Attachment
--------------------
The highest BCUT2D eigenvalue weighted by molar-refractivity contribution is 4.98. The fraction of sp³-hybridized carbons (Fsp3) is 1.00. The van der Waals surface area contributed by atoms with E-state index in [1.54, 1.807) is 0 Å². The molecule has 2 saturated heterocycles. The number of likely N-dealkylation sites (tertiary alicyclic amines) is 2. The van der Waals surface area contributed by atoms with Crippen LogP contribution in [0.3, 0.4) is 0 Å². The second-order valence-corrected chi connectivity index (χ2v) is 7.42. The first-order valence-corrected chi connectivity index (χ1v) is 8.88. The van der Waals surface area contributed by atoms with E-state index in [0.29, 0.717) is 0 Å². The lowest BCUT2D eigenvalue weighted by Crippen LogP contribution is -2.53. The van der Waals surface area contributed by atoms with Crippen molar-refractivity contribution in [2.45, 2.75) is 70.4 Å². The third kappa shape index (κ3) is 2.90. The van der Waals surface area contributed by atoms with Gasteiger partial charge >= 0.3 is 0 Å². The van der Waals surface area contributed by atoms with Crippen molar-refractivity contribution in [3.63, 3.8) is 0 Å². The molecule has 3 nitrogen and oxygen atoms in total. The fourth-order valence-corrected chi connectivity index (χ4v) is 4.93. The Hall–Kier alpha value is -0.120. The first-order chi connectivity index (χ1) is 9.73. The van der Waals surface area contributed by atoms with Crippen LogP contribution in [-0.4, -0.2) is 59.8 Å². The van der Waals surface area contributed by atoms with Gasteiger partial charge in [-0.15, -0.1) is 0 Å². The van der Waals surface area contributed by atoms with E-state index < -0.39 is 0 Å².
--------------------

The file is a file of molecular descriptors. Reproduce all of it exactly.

The highest BCUT2D eigenvalue weighted by molar-refractivity contribution is 4.98. The fraction of sp³-hybridized carbons (Fsp3) is 1.00. The van der Waals surface area contributed by atoms with E-state index in [1.54, 1.807) is 0 Å². The molecule has 2 saturated heterocycles. The number of likely N-dealkylation sites (tertiary alicyclic amines) is 2. The van der Waals surface area contributed by atoms with Crippen LogP contribution in [0.3, 0.4) is 0 Å². The second-order valence-corrected chi connectivity index (χ2v) is 7.42. The first-order valence-corrected chi connectivity index (χ1v) is 8.88. The van der Waals surface area contributed by atoms with E-state index in [0.29, 0.717) is 0 Å². The lowest BCUT2D eigenvalue weighted by Crippen LogP contribution is -2.53. The van der Waals surface area contributed by atoms with Crippen molar-refractivity contribution in [2.45, 2.75) is 70.4 Å². The third kappa shape index (κ3) is 2.90. The van der Waals surface area contributed by atoms with Gasteiger partial charge >= 0.3 is 0 Å². The van der Waals surface area contributed by atoms with Crippen molar-refractivity contribution in [3.63, 3.8) is 0 Å². The molecule has 3 nitrogen and oxygen atoms in total. The fourth-order valence-corrected chi connectivity index (χ4v) is 4.93. The Hall–Kier alpha value is -0.120. The first-order chi connectivity index (χ1) is 9.73. The van der Waals surface area contributed by atoms with Crippen LogP contribution in [-0.4, -0.2) is 59.8 Å². The van der Waals surface area contributed by atoms with Gasteiger partial charge in [-0.15, -0.1) is 0 Å². The van der Waals surface area contributed by atoms with E-state index < -0.39 is 0 Å².